Asia shares cowed by North Korea missile test, await Fed minutes

A man looks at a stock quotation board flashing the key Nikkei index of the Tokyo Stock Exchange in front of a securities company in Tokyo.
A man looks at a stock quotation board flashing the key Nikkei index of the Tokyo Stock Exchange in front of a securities company in Tokyo. PHOTO: AFP

SYDNEY (REUTERS) - Asian share markets got off to a subdued start on Wednesday (July 5) as simmering tensions on the Korean peninsula supported safe-harbours including the yen and gold.

A holiday in the United States and a dearth of major data kept activity muted across Asia, though minutes of the Federal Reserve's last meeting due later in the day could provide some impetus.

MSCI's broadest index of Asia-Pacific shares outside Japan was off 0.01 per cent, having shed 0.6 per cent on Tuesday when North Korea fired a missile into Japanese waters.

Japan's Nikkei eased 0.1 per cent, as did South Korea's main index.

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North Korea said it had conducted a test of a newly developed intercontinental ballistic missile that can carry a large and heavy nuclear warhead.

South Korean and US troops fired missiles into the waters off South Korea to show their deep strike precision capability.

US Secretary of State Rex Tillerson called for global action against Pyongyang's nuclear threat, though it was not entirely clear what new steps could be taken.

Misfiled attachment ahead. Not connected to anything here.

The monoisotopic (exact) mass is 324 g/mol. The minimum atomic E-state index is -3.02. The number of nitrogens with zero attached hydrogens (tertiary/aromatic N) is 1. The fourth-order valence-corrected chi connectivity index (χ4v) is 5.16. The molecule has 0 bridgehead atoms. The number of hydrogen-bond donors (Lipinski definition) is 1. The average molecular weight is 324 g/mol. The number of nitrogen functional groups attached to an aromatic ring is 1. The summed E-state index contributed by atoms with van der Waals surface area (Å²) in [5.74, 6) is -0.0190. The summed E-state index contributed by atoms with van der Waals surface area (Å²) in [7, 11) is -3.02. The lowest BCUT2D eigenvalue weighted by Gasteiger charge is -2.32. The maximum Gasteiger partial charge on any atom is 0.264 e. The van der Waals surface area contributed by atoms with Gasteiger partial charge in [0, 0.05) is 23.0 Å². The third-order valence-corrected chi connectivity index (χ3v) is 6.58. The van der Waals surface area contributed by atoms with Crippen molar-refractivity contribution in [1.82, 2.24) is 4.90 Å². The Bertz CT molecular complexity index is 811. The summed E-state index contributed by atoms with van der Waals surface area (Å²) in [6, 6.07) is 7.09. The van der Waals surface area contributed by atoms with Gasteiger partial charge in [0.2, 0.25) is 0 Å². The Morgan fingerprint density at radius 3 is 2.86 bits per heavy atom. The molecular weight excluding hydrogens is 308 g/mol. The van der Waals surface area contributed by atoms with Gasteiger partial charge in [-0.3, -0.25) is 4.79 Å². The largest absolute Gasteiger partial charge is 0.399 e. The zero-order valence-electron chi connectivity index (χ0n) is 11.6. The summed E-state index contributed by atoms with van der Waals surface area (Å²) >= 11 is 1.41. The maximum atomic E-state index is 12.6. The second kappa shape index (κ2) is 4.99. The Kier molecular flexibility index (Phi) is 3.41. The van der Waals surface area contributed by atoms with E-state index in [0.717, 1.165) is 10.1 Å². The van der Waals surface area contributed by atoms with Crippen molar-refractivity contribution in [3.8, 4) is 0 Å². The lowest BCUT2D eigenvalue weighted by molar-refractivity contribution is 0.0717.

The sabre rattling gave the safe-haven yen an early lift, with the dollar slipping 0.2 per cent to 113.02 yen. Gold was likewise 0.25 per cent firmer at US$1,227.70 an ounce.

Moves were minor with the euro steady at $1.1360 and the dollar index down 0.1 per cent at 96.124.

Investors awaited minutes of the Fed's June meeting to gauge how committed it was to hiking rates gain this year and any detail on plans to wind back its massive balance sheet.

"In the May minutes, 'a couple' of participants worried that tight labour-market conditions could pose an inflationary risk, while 'several others' saw a downside risk for inflation," said Kevin Harris, a director at Roubini Global Economics. "We will look for any shift between those two concerns."

Markets imply around a 60 per cent chance of another rate rise in December and a much shallower path of future increases than most Fed members.

Indeed, while some other central banks had recently sounded more hawkish, signs were any unwinding of stimulus globally would be a staggered affair.

The chief economist at the European Central Bank noted healthier inflation was "crucially contingent" on policy staying easy, while Sweden's central bank sounded reassuringly cautious even as it acknowledged further rate cuts were now unlikely.

Australian policy makers showed no inclination to go the hawkish route given subdued inflation and a desire to restrain the local currency.

In commodity markets, oil was trying to stabilise around US$50 a barrel on tentative signs that US crude production might be slowing.

Brent was 10 cents firmer at US$49.72, having opened the week with its biggest one-day rally since December, while US crude rose 7 cents to US$47.14.